Medical Examiner's staff work to identify unknown human remains

- A body is found with no identification; no missing persons report filed, so how do you find out who that person was? That's the job of highly skilled, highly passionate individuals who work with the Maricopa County Medical Examiner's Office. Their goal is to figure out all they can about that body, and hopefully get it identified and returned to their loved ones.

But every year more and more of those cases are never solved. There are over 2,000 unidentified individuals in the State of Arizona more than 200 of those are from Maricopa County, some dating back to the 1970's.

In a nondescript graveyard in Tempe lie the remains of what are classified as unidentified. That means there was no ID on these people at the time of death; no missing persons report filed, absolutely no clue as to who these people were.

"You would never want to be buried without your name without your family knowing; I couldn't imagine that. I'm very close with my family, so that's why it's so important for me to find out who these people are," said Christen Eggers.

Eggers is the unidentified descendent coordinator with the medical examiner's office. She works with a highly-trained group of individuals who work to uncover clues as to who these people may have been.

Dr. Laura Fulginiti is a forensic anthropologist at the office. "A forensic anthropologist is someone who uses the training that they have in skeletal biology to create a profile for unknown human remains," said Dr. Fulginiti.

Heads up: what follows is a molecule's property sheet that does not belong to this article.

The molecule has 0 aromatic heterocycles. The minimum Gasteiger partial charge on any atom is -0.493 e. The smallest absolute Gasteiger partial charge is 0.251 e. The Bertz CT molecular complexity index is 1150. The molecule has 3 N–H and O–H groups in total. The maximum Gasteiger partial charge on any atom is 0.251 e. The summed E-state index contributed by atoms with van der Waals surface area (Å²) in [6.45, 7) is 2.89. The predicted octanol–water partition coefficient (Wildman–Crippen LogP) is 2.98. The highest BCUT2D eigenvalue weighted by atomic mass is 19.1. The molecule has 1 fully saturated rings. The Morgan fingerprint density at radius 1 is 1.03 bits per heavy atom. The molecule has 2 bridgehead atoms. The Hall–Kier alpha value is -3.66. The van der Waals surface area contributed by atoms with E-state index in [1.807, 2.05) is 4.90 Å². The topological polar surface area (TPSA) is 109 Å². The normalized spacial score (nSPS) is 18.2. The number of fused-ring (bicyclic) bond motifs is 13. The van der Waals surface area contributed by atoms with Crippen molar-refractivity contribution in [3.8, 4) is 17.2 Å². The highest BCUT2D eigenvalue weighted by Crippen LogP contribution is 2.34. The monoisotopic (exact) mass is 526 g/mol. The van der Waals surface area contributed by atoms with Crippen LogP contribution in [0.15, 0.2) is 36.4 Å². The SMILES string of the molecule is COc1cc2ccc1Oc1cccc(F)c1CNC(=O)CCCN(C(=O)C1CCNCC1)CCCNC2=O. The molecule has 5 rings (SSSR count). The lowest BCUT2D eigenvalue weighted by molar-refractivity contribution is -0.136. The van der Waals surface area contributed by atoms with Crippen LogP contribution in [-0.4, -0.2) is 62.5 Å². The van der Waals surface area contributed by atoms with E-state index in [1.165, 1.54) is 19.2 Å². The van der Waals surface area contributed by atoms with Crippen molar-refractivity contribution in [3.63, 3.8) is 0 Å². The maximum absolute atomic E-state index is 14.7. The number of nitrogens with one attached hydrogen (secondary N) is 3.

By examining the bones, Fulginiti can determine the sex, approximate age, race, and height of a person.

Dr. John Piakas is a forensic dentist, with the teeth being very resilient, sometimes that is the only thing the investigators have to go on to help find identifiable features.

The doctors work together as a team to piece together a profile for their John or Jane Doe.

"The mystery is always there; you're always interested in the case, what the background is. Why they ended up there? And I always find myself wondering what their final moments were like. I would always have to say yes, it's always the puzzle, the puzzle you're trying to solve," said Dr. Fulginiti.

Once Fulginiti and Piakis finish their investigation, all their findings are gathered by Eggers.

"I will make sure that the full case is completed, the sketch is done, DNA collected, and all the demographic information and I will upload that to a database called Naemus," said Eggers.

The paperwork once uploaded goes into a national database. Every year the team works on an average of 500 unidentified cases. Most are solved, but every year there are 5-7 that are not, those cases end up here in Eggers office.

"When you're out here, and you see this, you understand that this is real, and you want to identify this person, you want to see a name for that individual, and to let his family know and just to provide any sort of closure you can for this individual," said Eggers.

"I want those people that have missing people to know that we have not forgotten you, and we are trying every single day to solve your problem for you," said Fulginiti.

The team remains steadfast in resolving every single case.

The Maricopa County Medical Examiners Office does reach out to the public in hopes of solving some of their unidentified people.


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